By Nojoud Al Mallees in Ottawa
The Canadian economy added 104,000 jobs in December as the unemployment rate fell slightly to 5.0 per cent, Statistics Canada said Friday.
This marks the third decline in the unemployment rate in four months, edging it closer to the record-low of 4.9 per cent reached in June and July.
“You always have to be a little bit careful about reading too much into any single Canadian employment report,” said Douglas Porter, BMO’s chief economist.
“But this is the second time in three months that the economy has cranked out 100,000 new jobs, which is a big number historically.”
In its latest labour force survey, the federal agency said the rise in employment was driven by an increase in full-time work.
The number of employees in the private sector also increased last month, with job gains made across industries.
Meanwhile, employment in the public sector held steady.
Wages continued to grow at a year-over-year pace above 5.0 per cent for the seventh consecutive month, with wages up 5.1 per cent.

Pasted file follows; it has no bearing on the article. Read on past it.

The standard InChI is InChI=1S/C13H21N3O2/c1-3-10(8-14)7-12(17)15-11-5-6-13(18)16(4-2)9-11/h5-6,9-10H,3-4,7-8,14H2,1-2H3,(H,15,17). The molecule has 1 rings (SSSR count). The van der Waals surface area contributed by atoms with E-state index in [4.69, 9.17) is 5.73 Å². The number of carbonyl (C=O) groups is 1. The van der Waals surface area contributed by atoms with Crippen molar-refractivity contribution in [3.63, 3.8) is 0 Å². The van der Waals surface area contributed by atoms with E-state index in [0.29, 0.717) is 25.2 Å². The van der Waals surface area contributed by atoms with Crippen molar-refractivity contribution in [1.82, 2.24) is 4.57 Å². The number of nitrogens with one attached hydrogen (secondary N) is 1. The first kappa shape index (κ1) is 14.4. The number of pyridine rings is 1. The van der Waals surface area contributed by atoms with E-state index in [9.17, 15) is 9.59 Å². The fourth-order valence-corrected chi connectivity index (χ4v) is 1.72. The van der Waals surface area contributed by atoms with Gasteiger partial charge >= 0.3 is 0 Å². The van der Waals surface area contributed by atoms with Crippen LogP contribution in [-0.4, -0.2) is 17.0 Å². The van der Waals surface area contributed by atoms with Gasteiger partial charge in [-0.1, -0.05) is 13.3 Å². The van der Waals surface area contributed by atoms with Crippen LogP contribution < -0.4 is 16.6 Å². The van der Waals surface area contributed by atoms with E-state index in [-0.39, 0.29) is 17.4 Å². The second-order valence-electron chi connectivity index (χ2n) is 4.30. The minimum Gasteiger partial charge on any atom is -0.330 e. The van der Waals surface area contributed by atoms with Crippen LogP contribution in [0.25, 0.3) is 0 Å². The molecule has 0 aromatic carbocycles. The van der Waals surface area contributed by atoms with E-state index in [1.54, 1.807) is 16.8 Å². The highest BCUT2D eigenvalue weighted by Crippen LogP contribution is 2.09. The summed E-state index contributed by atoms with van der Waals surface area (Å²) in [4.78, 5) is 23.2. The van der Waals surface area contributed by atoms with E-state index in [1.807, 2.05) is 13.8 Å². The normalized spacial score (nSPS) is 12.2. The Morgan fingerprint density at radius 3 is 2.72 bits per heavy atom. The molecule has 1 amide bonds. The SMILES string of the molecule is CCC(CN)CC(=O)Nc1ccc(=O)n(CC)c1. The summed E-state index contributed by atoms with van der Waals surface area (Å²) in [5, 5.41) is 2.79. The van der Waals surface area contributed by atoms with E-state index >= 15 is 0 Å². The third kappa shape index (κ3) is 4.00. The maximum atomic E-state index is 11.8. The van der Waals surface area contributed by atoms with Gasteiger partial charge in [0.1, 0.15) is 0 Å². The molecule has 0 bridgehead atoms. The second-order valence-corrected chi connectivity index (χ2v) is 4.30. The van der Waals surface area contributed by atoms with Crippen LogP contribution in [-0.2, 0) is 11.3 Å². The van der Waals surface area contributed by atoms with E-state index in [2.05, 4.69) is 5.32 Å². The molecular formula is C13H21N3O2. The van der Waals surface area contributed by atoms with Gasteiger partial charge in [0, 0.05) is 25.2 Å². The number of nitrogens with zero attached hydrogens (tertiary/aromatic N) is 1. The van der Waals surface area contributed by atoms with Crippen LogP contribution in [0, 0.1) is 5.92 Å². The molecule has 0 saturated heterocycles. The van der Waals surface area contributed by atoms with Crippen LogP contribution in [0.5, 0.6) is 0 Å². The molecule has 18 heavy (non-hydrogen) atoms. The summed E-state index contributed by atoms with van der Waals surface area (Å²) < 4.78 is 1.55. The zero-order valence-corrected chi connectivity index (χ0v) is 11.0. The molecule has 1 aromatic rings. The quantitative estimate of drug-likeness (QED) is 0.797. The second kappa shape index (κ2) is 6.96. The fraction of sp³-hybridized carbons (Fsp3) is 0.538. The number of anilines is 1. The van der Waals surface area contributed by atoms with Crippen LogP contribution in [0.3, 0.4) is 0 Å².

However, wage growth still lags the country’s inflation rate, which was 6.8 per cent in November.
Employment among youth aged 15 to 24 rose in December, fully recouping job losses experienced between July and September.
The jobs report also noted that the employment rate among women between the ages of 25 and 54 reached a record-high last month.
The Bank of Canada has previously flagged the country’s tight labour market as a contributor to high inflation.
The central bank has raised interest rates aggressively in hopes of bringing down the pace of price growth and cooling the economy..
While economists expect unemployment to rise in response to higher borrowing costs, the labour market has remained resilient over recent months.
The Bank of Canada signalled last month a willingness to press pause on its aggressive rate hike cycle, depending on how the economy evolves.
Though BMO still expects there to be another rate hike at the end of the month, Porter said the latest jobs report doesn’t close the debate.
“But I would say at the very least, this strengthens the case for at least one more rate hike in January.”
Banner image: THE CANADIAN PRESS/Nathan Denette
This report by The Canadian Press was first published Jan. 5, 2023.